« Reply #738 on: November 18, 2018, 01:28:22 PM »
Yesterday, to-date 2018 Arctic sea ice extent jumped to 910,000 square kilometers more than 2016. Today, to-date 2018 Arctic sea ice extent jumped to 1 million square kilometers more than 2016.

 To-date 2018 Arctic sea ice extent is a total 1.05 million square kilometers more than 2016! Now, 2018 is even approaching the sea ice extent average of the 2010's, despite High Arctic temperatures leaping to 10degC above average.
To-date 2018 Arctic sea ice extent is 1.12 million square kilometers MORE than 2016! Now, 2018 also has MORE sea ice extent than the average of the 2010's, despite very warm High Arctic temperatures since direct solar radiation disappeared from the Arctic.
///////
The above posts were preparing for the very present widely diverging Arctic sea ice quantities now occurring in to-date extents between 2016 & 2018. A few days ago, 2018 Arctic sea ice extent was only ~ 0.8 million square kilometers more than 2016. While to-date 2016 High Arctic temperatures were wildly sky-high record levels, compared to normal, today's 2018 High Arctic temperatures are less than 3degC above normal, the lowest anomaly over the last ~ 2 months. It is NOT coincidental that 2018 sea ice has plastered an extra 100,000 square kilometers of ice into the Arctic in 1 day. Also NOT coincidental, but TOTALLY surprising at the time, 2016 Arctic sea ice started losing ice. In only a few days, the gap between 2016 & 2018 ripped wider by 4/10ths of a million square kilometers to a total difference of 1.2 million square kilometers. As wide a gap as this most recent diversion from each other is, it can be expected that even wider 2016-2018 splits in sea ice quantities will occur in the next days ahead.
« Last Edit: November 19, 2018, 05:39:24 PM by litesong »

uniquorn

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Re: The 2018/2019 freezing season
« Reply #739 on: November 18, 2018, 01:29:02 PM »
Despite the low temperatures, Nares is still exporting and, surprisingly, there is still movement in the Mclure Strait.
Worldview brightness temperature,band15,night.

Niall Dollard

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Re: The 2018/2019 freezing season
« Reply #740 on: November 18, 2018, 02:27:39 PM »
Thanks Uniquorn. The Nares Strait will often stay open/exporting well into the Spring. To quote this post from Tor Bejner:

Nares Strait is often (always? in recent years) open at least into December (but I don't have the statistics).  In 2006-07, it never closed.  I understand that in other years no effective bridge formed, too.  Neven, in 2013, recommended The Broken Bridges of Nares for those who want to learn some history of Nares ice bridges.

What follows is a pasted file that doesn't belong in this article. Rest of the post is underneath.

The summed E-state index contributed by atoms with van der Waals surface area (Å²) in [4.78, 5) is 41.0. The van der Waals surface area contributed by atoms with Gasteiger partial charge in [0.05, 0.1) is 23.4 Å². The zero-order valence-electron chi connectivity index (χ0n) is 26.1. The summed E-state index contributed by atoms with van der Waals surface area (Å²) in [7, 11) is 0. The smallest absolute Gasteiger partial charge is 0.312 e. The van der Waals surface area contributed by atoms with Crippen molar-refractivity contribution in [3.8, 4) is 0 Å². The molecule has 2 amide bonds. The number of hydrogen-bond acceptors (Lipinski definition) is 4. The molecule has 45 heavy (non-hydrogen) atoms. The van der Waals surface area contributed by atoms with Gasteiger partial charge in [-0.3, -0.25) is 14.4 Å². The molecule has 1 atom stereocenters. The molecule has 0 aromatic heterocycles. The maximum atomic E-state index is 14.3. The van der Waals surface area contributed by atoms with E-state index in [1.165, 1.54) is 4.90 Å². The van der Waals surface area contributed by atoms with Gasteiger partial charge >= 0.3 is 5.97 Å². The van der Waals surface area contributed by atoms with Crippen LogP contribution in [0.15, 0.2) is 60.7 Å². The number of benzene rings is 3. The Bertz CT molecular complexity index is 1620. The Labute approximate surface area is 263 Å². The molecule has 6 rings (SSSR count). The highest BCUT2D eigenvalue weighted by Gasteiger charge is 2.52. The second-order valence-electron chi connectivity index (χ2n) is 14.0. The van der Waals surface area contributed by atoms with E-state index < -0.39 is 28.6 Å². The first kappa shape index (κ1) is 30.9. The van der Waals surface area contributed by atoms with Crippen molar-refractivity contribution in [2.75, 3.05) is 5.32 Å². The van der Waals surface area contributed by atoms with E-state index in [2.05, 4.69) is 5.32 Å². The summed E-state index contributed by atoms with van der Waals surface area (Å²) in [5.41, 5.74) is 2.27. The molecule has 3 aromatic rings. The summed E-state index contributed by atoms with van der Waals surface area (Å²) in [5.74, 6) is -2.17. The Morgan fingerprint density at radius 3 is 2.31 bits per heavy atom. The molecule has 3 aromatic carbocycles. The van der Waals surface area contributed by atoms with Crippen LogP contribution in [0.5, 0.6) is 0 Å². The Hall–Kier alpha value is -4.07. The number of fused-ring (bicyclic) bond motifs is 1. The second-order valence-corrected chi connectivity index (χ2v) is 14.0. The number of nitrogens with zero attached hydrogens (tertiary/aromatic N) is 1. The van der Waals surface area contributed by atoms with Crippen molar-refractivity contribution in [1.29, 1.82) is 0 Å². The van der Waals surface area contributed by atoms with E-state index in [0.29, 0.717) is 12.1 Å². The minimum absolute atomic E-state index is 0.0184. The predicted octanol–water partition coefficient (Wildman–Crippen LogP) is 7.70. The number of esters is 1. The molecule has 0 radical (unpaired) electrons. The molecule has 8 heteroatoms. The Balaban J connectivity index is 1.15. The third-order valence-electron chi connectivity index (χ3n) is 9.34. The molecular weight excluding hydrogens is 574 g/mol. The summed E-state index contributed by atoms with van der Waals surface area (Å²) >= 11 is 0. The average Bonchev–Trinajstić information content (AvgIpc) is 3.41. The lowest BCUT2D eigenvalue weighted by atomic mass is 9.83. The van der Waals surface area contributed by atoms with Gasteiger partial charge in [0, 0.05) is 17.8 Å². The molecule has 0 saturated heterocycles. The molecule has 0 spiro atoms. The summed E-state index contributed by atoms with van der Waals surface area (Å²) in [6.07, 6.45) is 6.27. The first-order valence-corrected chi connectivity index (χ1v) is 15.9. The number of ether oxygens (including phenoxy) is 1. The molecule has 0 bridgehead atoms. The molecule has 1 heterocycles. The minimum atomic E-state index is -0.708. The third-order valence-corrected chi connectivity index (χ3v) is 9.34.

It's been quite a turnaround since the low points in late September/October. NSIDC charctic extent value for Nov 17th shows that in the 13 years since 2005, only 3 years (2008,2014 and 2015) have had greater extent.

Feeltheburn

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Re: The 2018/2019 freezing season
« Reply #741 on: November 18, 2018, 05:10:22 PM »
The freezing season is very strong of late. After falling to lowest ever 2018 is now in 11th place, exceeding every year since 2006 in ice extent except 2008 and 2014. Can’t be sure what’s driving this since temps in arctic are not below average.
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uniquorn

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Re: The 2018/2019 freezing season
« Reply #742 on: November 18, 2018, 10:57:43 PM »
<snippage>Neven, in 2013, recommended The Broken Bridges of Nares for those who want to learn some history of Nares ice bridges.

Thanks for this, good sunday afternoon reading.
odden ice tongue, 1993. Fram Strait blocked.

colchonero

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Re: The 2018/2019 freezing season
« Reply #743 on: November 18, 2018, 11:23:13 PM »
The freezing season is very strong of late. After falling to lowest ever 2018 is now in 11th place, exceeding every year since 2006 in ice extent except 2008 and 2014. Can’t be sure what’s driving this since temps in arctic are not below average.

Well at least we don't have extreme anomalies(except in Greenland sea right now, that should hang tere for couple of days), and there was certainly some heat loss caused by late refreeze (the negative side of that was/(still is) will the ice thicken enough before the spring, because of the late freeze.

For example when you look at the mid-range forecast (D3-D7 now, although models have seen this coming in most of the latest runs) it seems to be pretty good for the sea ice, having in mind we are approaching the end of November, which was not that common in the past years.  There is a dominant high pressure over heart of CAB (where ice needs to thicken)  which should result in clear skies, and most importantly it is a relatively cold HP  system (it is not coming from ridging from the south and so it won't bring ridiculous +ve temp850hPa anomalies).   Also, we have normal or even a bit below normal Temp850hPa  over Canadian side reaching Chukchi Sea and Bering Strait (places where ice needs to form yet) and also along the Atlantic "seaboard" (front+Kara&Barents). Not to mention persistent (at least forecasted) northerlies that should push the ice towards Chukchi and also on the Atlantic side, although not that strong. 

But then, Idk if this weather will help much, since the water got really warm especially around Bering Strait and it didn't cool off completely yet. But that's something you always have to count on lately (it would have been a big surprise if the water wasn't this warm, since globally we haven't had a month below normal for a very long time)